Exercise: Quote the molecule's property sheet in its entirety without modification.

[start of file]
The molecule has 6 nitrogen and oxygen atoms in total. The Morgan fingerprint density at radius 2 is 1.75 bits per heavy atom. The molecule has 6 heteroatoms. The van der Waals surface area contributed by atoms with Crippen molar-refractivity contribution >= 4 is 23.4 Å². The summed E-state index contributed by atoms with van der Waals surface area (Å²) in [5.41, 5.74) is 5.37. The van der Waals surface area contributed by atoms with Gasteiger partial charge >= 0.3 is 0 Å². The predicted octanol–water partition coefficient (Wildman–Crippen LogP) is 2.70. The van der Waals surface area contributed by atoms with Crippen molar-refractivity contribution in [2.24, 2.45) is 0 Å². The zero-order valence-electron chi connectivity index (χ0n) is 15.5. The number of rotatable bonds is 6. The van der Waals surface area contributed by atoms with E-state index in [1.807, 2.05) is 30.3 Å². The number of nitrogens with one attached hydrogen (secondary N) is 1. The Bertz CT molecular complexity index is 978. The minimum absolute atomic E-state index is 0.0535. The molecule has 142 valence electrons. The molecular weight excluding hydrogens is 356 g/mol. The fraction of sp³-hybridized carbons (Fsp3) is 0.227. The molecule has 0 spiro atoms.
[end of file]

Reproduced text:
The molecule has 6 nitrogen and oxygen atoms in total. The Morgan fingerprint density at radius 2 is 1.75 bits per heavy atom. The molecule has 6 heteroatoms. The van der Waals surface area contributed by atoms with Crippen molar-refractivity contribution >= 4 is 23.4 Å². The summed E-state index contributed by atoms with van der Waals surface area (Å²) in [5.41, 5.74) is 5.37. The van der Waals surface area contributed by atoms with Gasteiger partial charge >= 0.3 is 0 Å². The predicted octanol–water partition coefficient (Wildman–Crippen LogP) is 2.70. The van der Waals surface area contributed by atoms with Crippen molar-refractivity contribution in [2.24, 2.45) is 0 Å². The zero-order valence-electron chi connectivity index (χ0n) is 15.5. The number of rotatable bonds is 6. The van der Waals surface area contributed by atoms with E-state index in [1.807, 2.05) is 30.3 Å². The number of nitrogens with one attached hydrogen (secondary N) is 1. The Bertz CT molecular complexity index is 978. The minimum absolute atomic E-state index is 0.0535. The molecule has 142 valence electrons. The molecular weight excluding hydrogens is 356 g/mol. The fraction of sp³-hybridized carbons (Fsp3) is 0.227. The molecule has 0 spiro atoms.